Israeli Opera rejects dance troupe's overture to Wagner
Wagner's music has been boycotted in Israel for decades because of the 19th-century German composer's anti-Semitic worldview and his descendants' ties to the Nazi party.
The Israeli Opera has asked a U.K.-based Israeli choreographer to remove an excerpt of a Richard Wagner opera from the soundtrack of her show, which will be showcased in Tel Aviv next month.
Israeli Opera director Hanna Munitz has asked Jasmin Vardimon to replace the overture of Richard Wagner's "Tannhauser," which features in the opening scene of her show "7734," with another musical piece. Wagner's music has been boycotted in Israel for decades because of the 19th-century German composer's anti-Semitic worldview and his descendants' ties to the Nazi party.
"After I was invited to perform in Israel I was told that I wouldn't be able to include the Wagner piece," Vardimon told Haaretz, in a phone interview from London. She said her eventual decision to comply with the Israeli Opera's request wasn't easy. "I debated the issue for a long time, and consulted many people whose opinions I appreciate. I've decided to do it out of respect for the Israeli audience."
Munitz says she is determined to keep Wagner's music off the Israeli Opera stage for as long as she is in office.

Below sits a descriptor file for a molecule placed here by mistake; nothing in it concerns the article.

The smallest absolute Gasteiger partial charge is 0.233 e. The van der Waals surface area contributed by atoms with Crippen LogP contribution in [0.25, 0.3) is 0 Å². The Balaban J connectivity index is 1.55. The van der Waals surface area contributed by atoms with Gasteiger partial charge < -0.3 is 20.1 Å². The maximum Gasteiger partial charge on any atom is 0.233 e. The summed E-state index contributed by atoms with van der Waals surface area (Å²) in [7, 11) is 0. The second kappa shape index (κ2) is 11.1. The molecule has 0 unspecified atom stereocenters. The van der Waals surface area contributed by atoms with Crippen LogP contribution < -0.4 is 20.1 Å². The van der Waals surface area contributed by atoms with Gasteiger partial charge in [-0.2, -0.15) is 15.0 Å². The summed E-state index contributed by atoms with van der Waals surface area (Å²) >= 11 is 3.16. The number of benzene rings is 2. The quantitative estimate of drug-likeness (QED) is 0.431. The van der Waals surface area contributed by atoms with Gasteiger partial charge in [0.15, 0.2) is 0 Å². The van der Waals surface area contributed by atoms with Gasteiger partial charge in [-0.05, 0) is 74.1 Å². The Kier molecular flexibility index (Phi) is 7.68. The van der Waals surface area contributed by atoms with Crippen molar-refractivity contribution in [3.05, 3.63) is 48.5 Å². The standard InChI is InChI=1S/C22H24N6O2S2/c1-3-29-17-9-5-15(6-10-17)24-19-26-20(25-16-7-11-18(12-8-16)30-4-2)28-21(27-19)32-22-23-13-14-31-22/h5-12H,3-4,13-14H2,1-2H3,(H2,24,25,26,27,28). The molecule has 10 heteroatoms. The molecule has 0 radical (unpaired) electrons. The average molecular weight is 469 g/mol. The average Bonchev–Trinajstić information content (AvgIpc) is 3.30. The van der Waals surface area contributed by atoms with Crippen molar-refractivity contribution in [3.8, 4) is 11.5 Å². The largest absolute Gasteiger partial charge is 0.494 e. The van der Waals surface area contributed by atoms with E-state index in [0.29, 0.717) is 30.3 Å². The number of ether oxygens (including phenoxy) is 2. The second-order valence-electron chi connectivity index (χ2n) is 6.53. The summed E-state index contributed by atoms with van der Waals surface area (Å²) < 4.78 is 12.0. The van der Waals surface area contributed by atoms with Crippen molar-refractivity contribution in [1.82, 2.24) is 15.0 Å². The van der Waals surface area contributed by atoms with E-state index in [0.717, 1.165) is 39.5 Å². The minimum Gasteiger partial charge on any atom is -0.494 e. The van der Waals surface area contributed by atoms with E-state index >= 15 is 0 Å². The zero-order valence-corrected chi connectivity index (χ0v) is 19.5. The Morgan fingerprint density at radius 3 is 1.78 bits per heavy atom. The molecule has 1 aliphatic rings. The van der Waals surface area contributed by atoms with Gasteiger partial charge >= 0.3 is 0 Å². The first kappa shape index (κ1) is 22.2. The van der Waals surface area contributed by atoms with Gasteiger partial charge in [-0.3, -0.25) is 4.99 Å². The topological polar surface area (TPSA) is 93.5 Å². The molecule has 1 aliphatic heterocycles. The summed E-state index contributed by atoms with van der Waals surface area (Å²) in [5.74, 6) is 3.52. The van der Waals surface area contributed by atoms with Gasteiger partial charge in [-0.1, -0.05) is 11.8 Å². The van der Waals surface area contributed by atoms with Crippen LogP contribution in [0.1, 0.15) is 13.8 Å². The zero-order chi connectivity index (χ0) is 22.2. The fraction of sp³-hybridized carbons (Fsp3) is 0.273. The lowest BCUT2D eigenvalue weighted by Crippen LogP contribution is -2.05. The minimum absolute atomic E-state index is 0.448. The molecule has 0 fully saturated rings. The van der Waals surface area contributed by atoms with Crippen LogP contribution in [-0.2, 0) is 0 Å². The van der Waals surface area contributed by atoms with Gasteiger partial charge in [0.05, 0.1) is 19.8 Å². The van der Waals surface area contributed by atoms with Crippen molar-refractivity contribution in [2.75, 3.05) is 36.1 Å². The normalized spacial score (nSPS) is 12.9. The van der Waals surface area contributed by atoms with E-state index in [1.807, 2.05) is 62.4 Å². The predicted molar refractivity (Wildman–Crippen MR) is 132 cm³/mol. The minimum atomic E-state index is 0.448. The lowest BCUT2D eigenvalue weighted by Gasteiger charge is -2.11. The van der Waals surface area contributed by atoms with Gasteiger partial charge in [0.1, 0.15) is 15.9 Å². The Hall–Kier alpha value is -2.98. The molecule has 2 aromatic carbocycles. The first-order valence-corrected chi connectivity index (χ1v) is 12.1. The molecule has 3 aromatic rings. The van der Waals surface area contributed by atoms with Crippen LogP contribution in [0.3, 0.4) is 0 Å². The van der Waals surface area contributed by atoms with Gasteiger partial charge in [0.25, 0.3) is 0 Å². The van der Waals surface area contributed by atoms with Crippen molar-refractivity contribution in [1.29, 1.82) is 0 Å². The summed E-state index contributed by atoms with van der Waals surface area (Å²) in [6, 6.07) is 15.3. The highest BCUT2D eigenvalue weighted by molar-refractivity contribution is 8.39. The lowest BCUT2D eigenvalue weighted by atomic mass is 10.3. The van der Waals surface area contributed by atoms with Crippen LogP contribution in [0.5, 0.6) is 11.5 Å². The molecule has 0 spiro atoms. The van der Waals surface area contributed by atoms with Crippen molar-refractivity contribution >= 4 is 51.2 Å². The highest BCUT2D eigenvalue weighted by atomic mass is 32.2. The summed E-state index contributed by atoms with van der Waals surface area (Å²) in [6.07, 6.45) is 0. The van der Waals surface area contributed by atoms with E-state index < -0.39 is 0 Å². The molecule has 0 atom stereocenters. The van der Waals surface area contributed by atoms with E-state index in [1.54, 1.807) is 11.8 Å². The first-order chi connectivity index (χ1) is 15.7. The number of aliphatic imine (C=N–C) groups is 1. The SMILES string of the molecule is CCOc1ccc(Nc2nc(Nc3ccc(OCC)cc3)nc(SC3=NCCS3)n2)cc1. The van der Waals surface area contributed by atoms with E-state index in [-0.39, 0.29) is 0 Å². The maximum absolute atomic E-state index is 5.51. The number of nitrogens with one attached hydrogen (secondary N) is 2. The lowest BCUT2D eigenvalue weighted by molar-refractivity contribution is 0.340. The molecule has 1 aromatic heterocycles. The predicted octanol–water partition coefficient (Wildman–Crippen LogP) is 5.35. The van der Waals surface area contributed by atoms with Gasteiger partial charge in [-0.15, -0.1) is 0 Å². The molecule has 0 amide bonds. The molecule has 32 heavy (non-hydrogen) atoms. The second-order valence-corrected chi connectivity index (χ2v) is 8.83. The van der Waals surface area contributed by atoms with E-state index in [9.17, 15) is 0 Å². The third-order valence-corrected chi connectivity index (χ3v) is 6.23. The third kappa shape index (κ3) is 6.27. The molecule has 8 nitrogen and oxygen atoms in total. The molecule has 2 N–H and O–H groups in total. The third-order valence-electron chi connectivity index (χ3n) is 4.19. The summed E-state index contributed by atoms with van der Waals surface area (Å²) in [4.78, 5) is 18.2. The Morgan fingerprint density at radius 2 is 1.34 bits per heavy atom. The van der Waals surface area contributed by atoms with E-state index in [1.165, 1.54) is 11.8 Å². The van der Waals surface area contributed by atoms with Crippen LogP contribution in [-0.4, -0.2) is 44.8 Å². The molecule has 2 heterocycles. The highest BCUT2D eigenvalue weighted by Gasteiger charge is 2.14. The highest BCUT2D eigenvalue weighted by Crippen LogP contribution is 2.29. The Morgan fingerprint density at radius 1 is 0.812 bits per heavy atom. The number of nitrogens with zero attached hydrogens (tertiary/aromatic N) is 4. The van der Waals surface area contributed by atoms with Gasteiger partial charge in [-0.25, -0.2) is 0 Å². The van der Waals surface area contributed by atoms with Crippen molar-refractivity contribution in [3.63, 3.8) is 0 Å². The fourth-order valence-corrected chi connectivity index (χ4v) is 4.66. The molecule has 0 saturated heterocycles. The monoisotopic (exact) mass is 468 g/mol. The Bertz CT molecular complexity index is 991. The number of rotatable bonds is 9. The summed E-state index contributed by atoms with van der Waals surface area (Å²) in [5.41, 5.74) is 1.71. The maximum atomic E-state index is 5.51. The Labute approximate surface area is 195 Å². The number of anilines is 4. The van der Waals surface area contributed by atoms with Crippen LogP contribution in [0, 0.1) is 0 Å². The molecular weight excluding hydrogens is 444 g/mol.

In 1998, she organized a debate to establish whether, more than half a century after the end of the Second World War, the Israeli audience would be more open to Wagner's music, which is regarded as one of the peaks of 19th-century opera. "People cried and wept," she said. "The debate was the most emotionally charged event I've ever attended. I then decided that, as long as I'm in this job, it won't happen. I'm not here to inflict misery on anyone."
Vardimon, who set up her dance company in London in 1997, created "7734" in 2010 while working at the Royal Opera. The show is about the Holocaust and the brutality of man, and starts with a dancer appearing on stage while conducting the overture. It is scheduled to open in Tel Aviv on May 24. "The fact that the issue came up highlights the relationship between art and politics, which is a central theme of my work," Vardimon says. "I have considered other 'authorized' Nazi composers, like Carl Orff and [Richard] Strauss, whose music is played in Israel, but have yet to find the right replacement."
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